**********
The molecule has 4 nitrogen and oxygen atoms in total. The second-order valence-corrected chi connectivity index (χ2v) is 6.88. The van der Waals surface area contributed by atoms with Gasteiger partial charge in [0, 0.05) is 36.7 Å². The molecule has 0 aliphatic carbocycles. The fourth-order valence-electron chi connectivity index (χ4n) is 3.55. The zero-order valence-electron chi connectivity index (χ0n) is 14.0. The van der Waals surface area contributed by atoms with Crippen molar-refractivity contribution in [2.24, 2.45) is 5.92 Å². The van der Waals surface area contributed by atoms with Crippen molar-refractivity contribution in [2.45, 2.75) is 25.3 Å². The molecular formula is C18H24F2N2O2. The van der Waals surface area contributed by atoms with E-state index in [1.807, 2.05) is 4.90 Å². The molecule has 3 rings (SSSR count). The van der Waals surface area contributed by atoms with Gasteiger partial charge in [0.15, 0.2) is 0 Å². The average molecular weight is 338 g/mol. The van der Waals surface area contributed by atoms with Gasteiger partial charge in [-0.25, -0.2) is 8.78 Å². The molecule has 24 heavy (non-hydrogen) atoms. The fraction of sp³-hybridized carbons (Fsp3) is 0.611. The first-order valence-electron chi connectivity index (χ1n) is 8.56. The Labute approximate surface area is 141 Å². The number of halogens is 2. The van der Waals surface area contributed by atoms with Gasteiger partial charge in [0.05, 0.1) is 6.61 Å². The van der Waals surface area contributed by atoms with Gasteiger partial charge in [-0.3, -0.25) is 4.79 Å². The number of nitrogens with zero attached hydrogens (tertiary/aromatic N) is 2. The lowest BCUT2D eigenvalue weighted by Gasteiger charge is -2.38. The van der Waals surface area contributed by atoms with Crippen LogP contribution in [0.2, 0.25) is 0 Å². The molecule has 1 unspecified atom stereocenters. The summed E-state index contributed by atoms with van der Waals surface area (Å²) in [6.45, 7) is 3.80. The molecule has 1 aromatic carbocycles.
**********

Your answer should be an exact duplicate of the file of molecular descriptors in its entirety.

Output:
The molecule has 4 nitrogen and oxygen atoms in total. The second-order valence-corrected chi connectivity index (χ2v) is 6.88. The van der Waals surface area contributed by atoms with Gasteiger partial charge in [0, 0.05) is 36.7 Å². The molecule has 0 aliphatic carbocycles. The fourth-order valence-electron chi connectivity index (χ4n) is 3.55. The zero-order valence-electron chi connectivity index (χ0n) is 14.0. The van der Waals surface area contributed by atoms with Crippen molar-refractivity contribution in [2.24, 2.45) is 5.92 Å². The van der Waals surface area contributed by atoms with Crippen molar-refractivity contribution in [2.45, 2.75) is 25.3 Å². The molecular formula is C18H24F2N2O2. The van der Waals surface area contributed by atoms with E-state index in [1.807, 2.05) is 4.90 Å². The molecule has 3 rings (SSSR count). The van der Waals surface area contributed by atoms with Gasteiger partial charge in [0.15, 0.2) is 0 Å². The average molecular weight is 338 g/mol. The van der Waals surface area contributed by atoms with Gasteiger partial charge in [-0.25, -0.2) is 8.78 Å². The molecule has 24 heavy (non-hydrogen) atoms. The fraction of sp³-hybridized carbons (Fsp3) is 0.611. The first-order valence-electron chi connectivity index (χ1n) is 8.56. The Labute approximate surface area is 141 Å². The number of halogens is 2. The van der Waals surface area contributed by atoms with Gasteiger partial charge in [0.05, 0.1) is 6.61 Å². The van der Waals surface area contributed by atoms with Gasteiger partial charge in [-0.3, -0.25) is 4.79 Å². The number of nitrogens with zero attached hydrogens (tertiary/aromatic N) is 2. The lowest BCUT2D eigenvalue weighted by Gasteiger charge is -2.38. The van der Waals surface area contributed by atoms with Crippen LogP contribution in [0.2, 0.25) is 0 Å². The molecule has 1 unspecified atom stereocenters. The summed E-state index contributed by atoms with van der Waals surface area (Å²) in [6.45, 7) is 3.80. The molecule has 1 aromatic carbocycles.